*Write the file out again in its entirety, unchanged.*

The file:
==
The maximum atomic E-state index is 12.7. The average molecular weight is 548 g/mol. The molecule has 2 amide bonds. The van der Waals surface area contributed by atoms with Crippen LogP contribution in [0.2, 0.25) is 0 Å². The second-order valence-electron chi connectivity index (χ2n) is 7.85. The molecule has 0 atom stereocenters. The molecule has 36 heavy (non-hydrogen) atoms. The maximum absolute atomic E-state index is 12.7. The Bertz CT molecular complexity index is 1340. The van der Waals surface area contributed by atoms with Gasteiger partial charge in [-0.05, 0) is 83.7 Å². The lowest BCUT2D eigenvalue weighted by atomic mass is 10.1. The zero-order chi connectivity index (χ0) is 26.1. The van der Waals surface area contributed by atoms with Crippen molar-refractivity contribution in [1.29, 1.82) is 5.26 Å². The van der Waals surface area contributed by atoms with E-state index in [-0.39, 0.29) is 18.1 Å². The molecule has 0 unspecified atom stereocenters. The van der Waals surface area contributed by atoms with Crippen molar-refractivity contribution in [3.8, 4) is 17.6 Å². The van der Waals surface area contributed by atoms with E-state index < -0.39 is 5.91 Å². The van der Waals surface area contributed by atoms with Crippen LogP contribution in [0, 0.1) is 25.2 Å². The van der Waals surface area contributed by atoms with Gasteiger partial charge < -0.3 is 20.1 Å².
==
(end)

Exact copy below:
The maximum atomic E-state index is 12.7. The average molecular weight is 548 g/mol. The molecule has 2 amide bonds. The van der Waals surface area contributed by atoms with Crippen LogP contribution in [0.2, 0.25) is 0 Å². The second-order valence-electron chi connectivity index (χ2n) is 7.85. The molecule has 0 atom stereocenters. The molecule has 36 heavy (non-hydrogen) atoms. The maximum absolute atomic E-state index is 12.7. The Bertz CT molecular complexity index is 1340. The van der Waals surface area contributed by atoms with Gasteiger partial charge in [-0.05, 0) is 83.7 Å². The lowest BCUT2D eigenvalue weighted by atomic mass is 10.1. The zero-order chi connectivity index (χ0) is 26.1. The van der Waals surface area contributed by atoms with Crippen molar-refractivity contribution in [1.29, 1.82) is 5.26 Å². The van der Waals surface area contributed by atoms with E-state index in [-0.39, 0.29) is 18.1 Å². The molecule has 0 unspecified atom stereocenters. The van der Waals surface area contributed by atoms with Crippen molar-refractivity contribution in [3.8, 4) is 17.6 Å². The van der Waals surface area contributed by atoms with E-state index < -0.39 is 5.91 Å². The van der Waals surface area contributed by atoms with Crippen LogP contribution in [0, 0.1) is 25.2 Å². The van der Waals surface area contributed by atoms with Gasteiger partial charge < -0.3 is 20.1 Å².